White House Slaps Sanctions On Belarus Following Brazen Arrest Of Opposition Figure
The White House on Friday night announced a series of sanctions against Belarus for its forced landing of a Ryanair commercial flight and the subsequent removal and arrest of opposition journalist Roman Protasevich.
In a statement, White House press secretary Jen Psaki called the country's action "a direct affront to international norms."
The Sunday flight diversion, made under the false pretense of a bomb being onboard the aircraft, comes as the government of Belarusian President Alexander Lukashenko faces growing outcry from the West for the nation's recent crackdowns on free speech and public dissent.
"These events took place amid an escalating wave of repression by the Lukashenka regime against the aspirations of the people of Belarus for democracy and human rights," Psaki said in a statement.
In response to Protasevich's arrest, Psaki said the United States had issued a travel advisory urging U.S. citizens not to travel to Belarus, would reimpose sanctions on nine Belarusian state-owned enterprises, and would develop increased sanctions against the Eastern European nation's government, among other actions.
"We take these measures, together with our partners and Allies, to hold the regime accountable for its actions and to demonstrate our commitment to the aspirations of the people of Belarus," Psaki said. "We call on Lukashenka to allow a credible international investigation into the events of May 23, immediately release all political prisoners, and enter into a comprehensive and genuine political dialogue with the leaders of the democratic opposition and civil society groups that leads to the conduct of free and fair Presidential elections under [Organization for Security and Cooperation in Europe] auspices and monitoring."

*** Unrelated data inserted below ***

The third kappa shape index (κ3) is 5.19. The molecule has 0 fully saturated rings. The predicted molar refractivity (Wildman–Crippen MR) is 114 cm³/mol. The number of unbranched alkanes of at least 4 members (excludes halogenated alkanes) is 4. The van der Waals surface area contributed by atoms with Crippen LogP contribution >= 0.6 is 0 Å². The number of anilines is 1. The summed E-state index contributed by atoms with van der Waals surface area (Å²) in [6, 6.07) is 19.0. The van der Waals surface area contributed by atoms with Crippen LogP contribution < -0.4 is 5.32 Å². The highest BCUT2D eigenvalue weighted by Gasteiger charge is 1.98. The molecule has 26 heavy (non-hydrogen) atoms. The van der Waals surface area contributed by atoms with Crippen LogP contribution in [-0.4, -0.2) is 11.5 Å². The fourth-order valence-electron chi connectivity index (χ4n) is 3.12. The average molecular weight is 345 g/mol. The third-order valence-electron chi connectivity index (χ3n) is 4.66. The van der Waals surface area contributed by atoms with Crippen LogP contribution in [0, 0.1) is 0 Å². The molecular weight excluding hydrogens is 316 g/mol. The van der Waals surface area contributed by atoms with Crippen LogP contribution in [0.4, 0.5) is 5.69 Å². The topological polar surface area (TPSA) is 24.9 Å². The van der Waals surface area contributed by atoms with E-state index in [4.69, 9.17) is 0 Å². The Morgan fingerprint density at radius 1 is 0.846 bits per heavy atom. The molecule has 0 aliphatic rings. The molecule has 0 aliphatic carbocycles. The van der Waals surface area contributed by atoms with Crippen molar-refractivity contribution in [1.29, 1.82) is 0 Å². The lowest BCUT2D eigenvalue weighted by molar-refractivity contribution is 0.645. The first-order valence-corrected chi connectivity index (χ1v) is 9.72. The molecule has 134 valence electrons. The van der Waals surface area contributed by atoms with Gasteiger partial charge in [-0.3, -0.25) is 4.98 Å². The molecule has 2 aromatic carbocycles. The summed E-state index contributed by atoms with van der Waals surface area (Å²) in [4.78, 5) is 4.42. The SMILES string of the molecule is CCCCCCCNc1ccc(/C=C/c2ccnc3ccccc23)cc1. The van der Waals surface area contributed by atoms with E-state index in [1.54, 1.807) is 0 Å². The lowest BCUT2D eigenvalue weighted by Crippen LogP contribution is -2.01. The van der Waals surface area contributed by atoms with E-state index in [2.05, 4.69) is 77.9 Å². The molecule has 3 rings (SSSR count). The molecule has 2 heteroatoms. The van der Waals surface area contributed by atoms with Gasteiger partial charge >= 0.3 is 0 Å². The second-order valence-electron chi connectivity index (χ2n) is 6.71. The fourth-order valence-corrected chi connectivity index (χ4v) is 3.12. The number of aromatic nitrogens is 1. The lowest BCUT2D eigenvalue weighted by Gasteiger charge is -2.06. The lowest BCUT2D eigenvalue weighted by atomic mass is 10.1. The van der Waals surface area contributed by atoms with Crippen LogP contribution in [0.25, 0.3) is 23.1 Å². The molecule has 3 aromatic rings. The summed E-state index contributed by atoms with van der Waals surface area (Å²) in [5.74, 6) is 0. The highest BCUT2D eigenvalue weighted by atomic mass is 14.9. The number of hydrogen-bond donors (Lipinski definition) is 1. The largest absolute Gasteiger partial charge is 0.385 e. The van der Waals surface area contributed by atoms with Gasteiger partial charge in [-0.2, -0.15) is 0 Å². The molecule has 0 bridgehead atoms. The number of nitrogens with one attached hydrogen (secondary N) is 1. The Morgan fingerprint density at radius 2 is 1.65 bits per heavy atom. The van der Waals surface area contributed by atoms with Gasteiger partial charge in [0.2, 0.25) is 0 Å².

The 26-year-old Protasevich became a political activist as a teenager. During widespread anti-government protests last year, Protasevich became a key figure among opposition activists, utilizing the encrypted messaging app Telegram to organize demonstrations.
Lukashenko, a six-term authoritarian whose most recent election win was marred by accusations of ballot rigging, has fashioned himself as an international strongman and is often referred to as Europe's last dictator. In last year's Belarusian presidential election, Lukashenko declared himself the winner of the race, claiming a landslide victory with a jaw-dropping 80% of the vote.
His widely disputed reelection sparked international outrage and was the impetus of massive protests on the streets of Minsk. Thousands of protesters were arrested for their involvement in the civil unrest and others were exiled from the state.
While a number of developed nations have sharply criticized Lukashenko's harsh rejection of fundamental democratic principles like free speech, Lukashenko has found allyship in a fellow authoritarian leader, Russian President Vladimir Putin.
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